After years-long campaign, the OBFA finally falls by 62 votes to 60 in parliamentary vote
MSPS HAVE SUCCESSFULLY VOTED to repeal the Offensive Behaviour in Football Act (OBFA), narrowly defeating in the Scottish Government by 62 votes to 60.
The OBFA repeal bill, initiated by Labour MSP James Kelly, marks the culmination of a years-long campaign by opposition parties – including Labour, the Scottish Conservatives, the Scottish Liberal Democrats, the Scottish Greens and the Scottish Socialist Party – as well as civil liberties campaigners, legal experts and football fan associations, most notable Fans Against Criminalisation (FAC), members of whom applauded from the public gallery upon the repeal’s successful passage.
The OBFA, a landmark piece of legislation intended to confront the issues of sectarianism and bigotry in Scottish football, was passed in 2011, at which time the SNP enjoyed an absolute majority. It was the first piece of legislation in the Scottish Parliament’s history to be passed by a single party. Its overturning is a blow to the Scottish Government, which has opposed its repeal until the end.
Commenting in the aftermath of the repeal vote, James Kelly said: “This legislation has been completely discredited and I am delighted that my bill has led to its repeal.
“Since the SNP government used its previous parliamentary majority to force the legislation through, it has been repeatedly criticised by legal experts, fans’ groups and equalities organisations.
“It is now essential every party unites to tackle sectarianism at source.” Labour MSP James Kelly
“The law was a simplistic attempt to solve a complex problem. Sectarianism is a problem in Scotland that goes back generations. It can’t be solved in 90 minutes on a Saturday. The way to fix it is in classrooms and community groups.
Kelly continued: “Now the Football Act has been repealed, I hope all parties can get behind the need to support proper investment in anti-sectarianism initiatives, which have seen their funding cut under the SNP.
“Opposition parties have united to defeat the SNP and repeal the Football Act – it is now essential every party unites to tackle sectarianism at source.”
Community safety minister Annabelle Ewing conversely argued that the OBFA repeal was “deeply disappointing and worrying”, saying that it would compromise the ability of police and prosecutors to successfully charge those who display unacceptable behaviour.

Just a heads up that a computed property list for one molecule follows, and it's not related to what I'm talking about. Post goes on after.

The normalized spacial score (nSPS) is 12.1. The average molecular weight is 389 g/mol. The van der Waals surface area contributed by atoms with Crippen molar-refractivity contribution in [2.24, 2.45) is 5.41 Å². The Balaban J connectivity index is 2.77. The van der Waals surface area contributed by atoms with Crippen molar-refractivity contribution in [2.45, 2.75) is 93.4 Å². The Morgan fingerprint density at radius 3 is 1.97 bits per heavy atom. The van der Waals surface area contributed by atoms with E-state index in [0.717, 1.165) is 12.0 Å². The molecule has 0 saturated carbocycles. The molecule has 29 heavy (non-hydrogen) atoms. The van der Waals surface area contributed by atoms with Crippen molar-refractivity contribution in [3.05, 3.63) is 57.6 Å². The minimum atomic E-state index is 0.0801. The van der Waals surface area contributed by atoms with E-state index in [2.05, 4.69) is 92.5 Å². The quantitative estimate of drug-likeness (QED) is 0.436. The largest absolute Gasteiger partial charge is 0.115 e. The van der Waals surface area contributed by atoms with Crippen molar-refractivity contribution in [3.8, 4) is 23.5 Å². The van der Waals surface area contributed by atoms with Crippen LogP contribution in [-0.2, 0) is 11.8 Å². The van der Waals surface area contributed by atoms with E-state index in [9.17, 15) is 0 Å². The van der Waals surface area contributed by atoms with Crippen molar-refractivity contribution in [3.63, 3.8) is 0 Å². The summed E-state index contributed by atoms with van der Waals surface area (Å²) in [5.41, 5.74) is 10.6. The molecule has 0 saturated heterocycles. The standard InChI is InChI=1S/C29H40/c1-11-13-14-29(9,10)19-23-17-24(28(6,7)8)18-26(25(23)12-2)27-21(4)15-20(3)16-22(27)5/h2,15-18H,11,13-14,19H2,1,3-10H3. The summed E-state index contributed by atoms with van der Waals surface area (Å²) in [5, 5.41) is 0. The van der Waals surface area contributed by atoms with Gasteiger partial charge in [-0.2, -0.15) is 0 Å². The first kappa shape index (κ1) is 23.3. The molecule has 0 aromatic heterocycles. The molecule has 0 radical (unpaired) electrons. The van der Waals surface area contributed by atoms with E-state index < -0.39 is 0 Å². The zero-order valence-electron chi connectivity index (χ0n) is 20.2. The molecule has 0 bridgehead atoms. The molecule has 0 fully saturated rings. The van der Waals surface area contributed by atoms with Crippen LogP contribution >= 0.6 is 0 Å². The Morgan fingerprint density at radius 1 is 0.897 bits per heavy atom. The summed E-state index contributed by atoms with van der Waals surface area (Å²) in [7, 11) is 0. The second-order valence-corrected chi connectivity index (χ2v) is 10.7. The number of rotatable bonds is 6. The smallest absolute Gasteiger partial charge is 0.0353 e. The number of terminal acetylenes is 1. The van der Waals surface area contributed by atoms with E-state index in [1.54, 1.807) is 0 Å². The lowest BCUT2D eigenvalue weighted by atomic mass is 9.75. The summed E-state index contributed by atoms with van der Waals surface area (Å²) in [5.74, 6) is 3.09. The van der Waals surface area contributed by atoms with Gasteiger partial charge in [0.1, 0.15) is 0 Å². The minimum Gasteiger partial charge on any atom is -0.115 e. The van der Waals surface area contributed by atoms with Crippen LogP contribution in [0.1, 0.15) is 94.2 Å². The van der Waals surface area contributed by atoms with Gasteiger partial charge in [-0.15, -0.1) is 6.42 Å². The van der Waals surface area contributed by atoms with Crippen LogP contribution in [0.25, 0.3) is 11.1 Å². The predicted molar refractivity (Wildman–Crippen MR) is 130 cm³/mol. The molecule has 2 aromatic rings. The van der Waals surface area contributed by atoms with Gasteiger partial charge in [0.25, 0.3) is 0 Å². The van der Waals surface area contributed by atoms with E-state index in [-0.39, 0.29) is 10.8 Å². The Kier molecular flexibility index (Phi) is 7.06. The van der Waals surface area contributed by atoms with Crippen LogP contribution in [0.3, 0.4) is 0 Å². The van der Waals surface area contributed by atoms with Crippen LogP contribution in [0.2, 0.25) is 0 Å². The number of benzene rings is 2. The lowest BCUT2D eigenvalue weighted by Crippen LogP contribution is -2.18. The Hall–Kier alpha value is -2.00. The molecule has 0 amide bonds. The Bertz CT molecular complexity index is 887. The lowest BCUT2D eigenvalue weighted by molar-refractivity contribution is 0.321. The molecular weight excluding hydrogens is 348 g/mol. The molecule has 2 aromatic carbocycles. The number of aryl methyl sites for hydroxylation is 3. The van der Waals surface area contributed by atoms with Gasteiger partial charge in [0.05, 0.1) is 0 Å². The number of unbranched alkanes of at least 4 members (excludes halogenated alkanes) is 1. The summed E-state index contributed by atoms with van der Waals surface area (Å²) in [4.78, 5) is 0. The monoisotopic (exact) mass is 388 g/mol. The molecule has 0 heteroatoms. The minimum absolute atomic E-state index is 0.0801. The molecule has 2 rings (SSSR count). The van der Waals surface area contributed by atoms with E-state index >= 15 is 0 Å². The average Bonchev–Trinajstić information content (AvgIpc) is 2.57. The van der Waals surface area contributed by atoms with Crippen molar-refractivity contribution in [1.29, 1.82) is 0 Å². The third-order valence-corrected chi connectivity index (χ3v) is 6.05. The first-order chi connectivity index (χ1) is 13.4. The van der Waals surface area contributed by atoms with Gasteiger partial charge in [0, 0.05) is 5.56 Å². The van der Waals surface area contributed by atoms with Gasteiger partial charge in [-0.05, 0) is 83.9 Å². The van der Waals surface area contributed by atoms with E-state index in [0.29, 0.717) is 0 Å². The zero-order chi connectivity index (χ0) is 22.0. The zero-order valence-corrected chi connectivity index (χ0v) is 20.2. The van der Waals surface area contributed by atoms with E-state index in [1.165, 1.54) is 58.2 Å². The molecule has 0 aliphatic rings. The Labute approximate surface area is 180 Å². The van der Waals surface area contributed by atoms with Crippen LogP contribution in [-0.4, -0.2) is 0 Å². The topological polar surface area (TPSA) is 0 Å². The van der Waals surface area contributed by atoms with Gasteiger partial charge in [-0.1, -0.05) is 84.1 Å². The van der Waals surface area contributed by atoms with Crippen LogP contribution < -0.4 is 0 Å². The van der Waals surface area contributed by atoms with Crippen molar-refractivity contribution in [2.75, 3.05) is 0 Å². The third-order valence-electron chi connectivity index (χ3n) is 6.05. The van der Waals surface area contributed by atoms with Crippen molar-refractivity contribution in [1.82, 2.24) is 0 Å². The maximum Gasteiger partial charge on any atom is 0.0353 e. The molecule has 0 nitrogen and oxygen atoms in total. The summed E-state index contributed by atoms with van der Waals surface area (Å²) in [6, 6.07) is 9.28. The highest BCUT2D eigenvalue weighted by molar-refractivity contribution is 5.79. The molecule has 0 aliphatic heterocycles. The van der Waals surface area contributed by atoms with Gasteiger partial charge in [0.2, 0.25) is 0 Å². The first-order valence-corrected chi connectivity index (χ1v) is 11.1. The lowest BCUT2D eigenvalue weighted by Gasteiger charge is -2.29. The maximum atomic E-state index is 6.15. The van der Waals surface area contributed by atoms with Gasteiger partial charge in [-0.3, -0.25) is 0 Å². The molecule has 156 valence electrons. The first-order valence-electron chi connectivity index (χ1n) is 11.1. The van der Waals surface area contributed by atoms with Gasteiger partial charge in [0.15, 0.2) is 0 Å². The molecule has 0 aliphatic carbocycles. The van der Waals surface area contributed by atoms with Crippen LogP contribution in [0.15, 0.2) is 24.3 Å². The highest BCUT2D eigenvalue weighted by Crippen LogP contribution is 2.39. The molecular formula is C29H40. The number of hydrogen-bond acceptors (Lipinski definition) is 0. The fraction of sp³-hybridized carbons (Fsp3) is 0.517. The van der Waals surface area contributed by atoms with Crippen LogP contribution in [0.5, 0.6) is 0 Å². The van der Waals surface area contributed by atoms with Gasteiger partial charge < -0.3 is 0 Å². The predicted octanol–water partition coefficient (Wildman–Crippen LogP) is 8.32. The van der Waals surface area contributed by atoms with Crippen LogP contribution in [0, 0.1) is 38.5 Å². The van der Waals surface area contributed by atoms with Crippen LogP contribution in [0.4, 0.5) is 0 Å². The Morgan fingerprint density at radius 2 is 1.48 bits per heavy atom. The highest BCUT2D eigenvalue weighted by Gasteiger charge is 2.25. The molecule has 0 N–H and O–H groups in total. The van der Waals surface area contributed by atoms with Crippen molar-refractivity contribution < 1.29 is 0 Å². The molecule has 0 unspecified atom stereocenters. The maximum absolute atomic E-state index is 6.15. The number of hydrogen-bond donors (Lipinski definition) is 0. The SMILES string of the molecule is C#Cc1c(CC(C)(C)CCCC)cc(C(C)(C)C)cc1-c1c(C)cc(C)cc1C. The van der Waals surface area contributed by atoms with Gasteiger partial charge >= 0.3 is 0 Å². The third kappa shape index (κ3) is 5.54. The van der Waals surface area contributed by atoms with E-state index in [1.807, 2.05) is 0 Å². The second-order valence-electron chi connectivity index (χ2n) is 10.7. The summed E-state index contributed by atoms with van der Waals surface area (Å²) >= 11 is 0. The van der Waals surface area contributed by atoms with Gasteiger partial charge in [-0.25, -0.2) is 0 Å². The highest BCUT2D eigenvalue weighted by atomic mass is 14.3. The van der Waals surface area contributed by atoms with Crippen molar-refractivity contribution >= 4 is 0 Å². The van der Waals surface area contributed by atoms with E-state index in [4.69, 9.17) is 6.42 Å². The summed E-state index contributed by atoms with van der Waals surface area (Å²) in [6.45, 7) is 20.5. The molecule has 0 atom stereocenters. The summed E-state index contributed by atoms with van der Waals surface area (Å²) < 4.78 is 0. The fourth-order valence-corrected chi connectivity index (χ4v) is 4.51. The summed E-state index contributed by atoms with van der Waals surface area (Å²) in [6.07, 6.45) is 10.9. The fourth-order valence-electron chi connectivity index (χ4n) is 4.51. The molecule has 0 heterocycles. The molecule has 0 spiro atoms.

Ewing also noted that “toxic behaviour” of the kind OBFA was intended to combat was a “continuing problem” in Scottish football in particular, citing recent violent incidents as evidence.
“Those supporting repeal have failed to recognise how removing legislation designed to protect vulnerable and minority communities will have a negative impact.” Community safety minister Annabelle Ewing
Speaking ahead of the repeal debate, Ewing said: “The Act is supported by a number of victims and equality groups and research published by Youthlink Scotland and ScotCen Social Research into sectarian language used on social media this week has again confirmed the direct link between sectarianism and football in this country.
“Repeal will compromise the ability of police and prosecutors to charge people for unacceptable behaviour and those supporting repeal have failed to recognise how removing legislation designed to protect vulnerable and minority communities will have a negative impact.”
However, Scottish Green justice spokesperson John Finnie MSP, a former policeman who originally voted for the OBFA while an SNP MSP in 2011, instead argued that Scottish police were “perfectly capable” of policing without the legislation being in force.
Earlier in the day, Finnie reiterated his support for the institution of ‘Strict Liability’, a system already employed by Uefa under which football clubs would be held liable for the offensive behaviour of their fans, as a preferable alternative.
Scottish Green co-convener Patrick Harvie MSP also observed that MSPs across the chamber had a “shared revulsion” of sectarianism, but that this could not be used in defence of a bad law.
Picture courtesy of Tom Brogan
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